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Publication numberUS6967708 B1
Publication typeGrant
Application numberUS 10/415,555
PCT numberPCT/JP2000/007929
Publication dateNov 22, 2005
Filing dateNov 10, 2000
Priority dateNov 10, 2000
Fee statusPaid
Also published asWO2002039189A1
Publication number10415555, 415555, PCT/2000/7929, PCT/JP/0/007929, PCT/JP/0/07929, PCT/JP/2000/007929, PCT/JP/2000/07929, PCT/JP0/007929, PCT/JP0/07929, PCT/JP0007929, PCT/JP007929, PCT/JP2000/007929, PCT/JP2000/07929, PCT/JP2000007929, PCT/JP200007929, US 6967708 B1, US 6967708B1, US-B1-6967708, US6967708 B1, US6967708B1
InventorsHiroshi Yokoyama, Kazumi Haga
Original AssigneeNational Institute Of Advanced Industrial Science And Technology, Nanosystem Solutions, Inc.
Export CitationBiBTeX, EndNote, RefMan
External Links: USPTO, USPTO Assignment, Espacenet
Pattern transfer device using PC projector
US 6967708 B1
Abstract
A projection exposure apparatus comprising: a display device having a reflection-type or transmission-type display portion on which a predetermined image to be exposed is displayed; a stage for holding a substrate to be exposed; and a telecentric-type projection lens for projecting the predetermined image displayed on the display portion onto the surface of the substrate held on the stage.
Images(5)
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Claims(8)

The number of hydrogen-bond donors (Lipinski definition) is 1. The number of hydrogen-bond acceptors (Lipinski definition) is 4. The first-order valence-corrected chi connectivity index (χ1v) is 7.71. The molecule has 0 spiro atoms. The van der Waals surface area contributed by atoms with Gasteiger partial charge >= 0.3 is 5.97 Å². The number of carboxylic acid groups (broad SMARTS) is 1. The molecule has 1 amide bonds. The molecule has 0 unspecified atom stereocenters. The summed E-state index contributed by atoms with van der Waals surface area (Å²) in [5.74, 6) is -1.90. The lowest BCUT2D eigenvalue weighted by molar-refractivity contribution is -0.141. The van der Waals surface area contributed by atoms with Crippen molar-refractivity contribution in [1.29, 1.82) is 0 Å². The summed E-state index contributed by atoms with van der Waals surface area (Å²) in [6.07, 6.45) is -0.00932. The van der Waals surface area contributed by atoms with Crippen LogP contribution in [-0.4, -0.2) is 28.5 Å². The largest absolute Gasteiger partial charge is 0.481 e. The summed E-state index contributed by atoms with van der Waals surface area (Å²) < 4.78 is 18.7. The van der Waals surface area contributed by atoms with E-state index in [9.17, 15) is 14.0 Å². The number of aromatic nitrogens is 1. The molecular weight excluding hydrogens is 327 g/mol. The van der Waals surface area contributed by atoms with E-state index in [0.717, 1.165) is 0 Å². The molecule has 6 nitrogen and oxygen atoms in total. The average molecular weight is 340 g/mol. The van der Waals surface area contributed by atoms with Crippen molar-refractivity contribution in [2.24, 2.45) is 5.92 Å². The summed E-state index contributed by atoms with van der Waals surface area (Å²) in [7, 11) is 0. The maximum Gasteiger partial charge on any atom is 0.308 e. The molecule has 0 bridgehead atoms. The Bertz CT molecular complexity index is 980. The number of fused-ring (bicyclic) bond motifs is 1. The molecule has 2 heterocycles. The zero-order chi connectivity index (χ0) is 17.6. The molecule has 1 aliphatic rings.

1. A projection exposure apparatus comprising:
a display device having a reflection-type or transmission-type display portion on which a predetermined image to be exposed is displayed;
a stage for holding a substrate to be exposed;
a telecentric-type projection lens for projecting the predetermined image displayed on said display portion onto the surface of the substrate held on the stage, and
a stop control mechanism for controlling the size of an aperture stop provided in the projection lens,
wherein the stop control mechanism controls the aperture stop so that a resolution of a projected image formed by projecting the predetermined image onto the substrate is degraded to smooth a contour of the projected image.
2. The projection exposure apparatus as claimed in claim 1, wherein the projection lens has a zoom optical system for varying magnification of the projection lens, the zoom optical system having a variable magnification mechanism based on an inner driving system.
3. The projection exposure apparatus as claimed in claim 2, further comprising a control computer for supplying an image data corresponding to the predetermined image to the display device, and switching a dot-matrix-type display status of pixels provided on the display portion into a display status corresponding to the image data.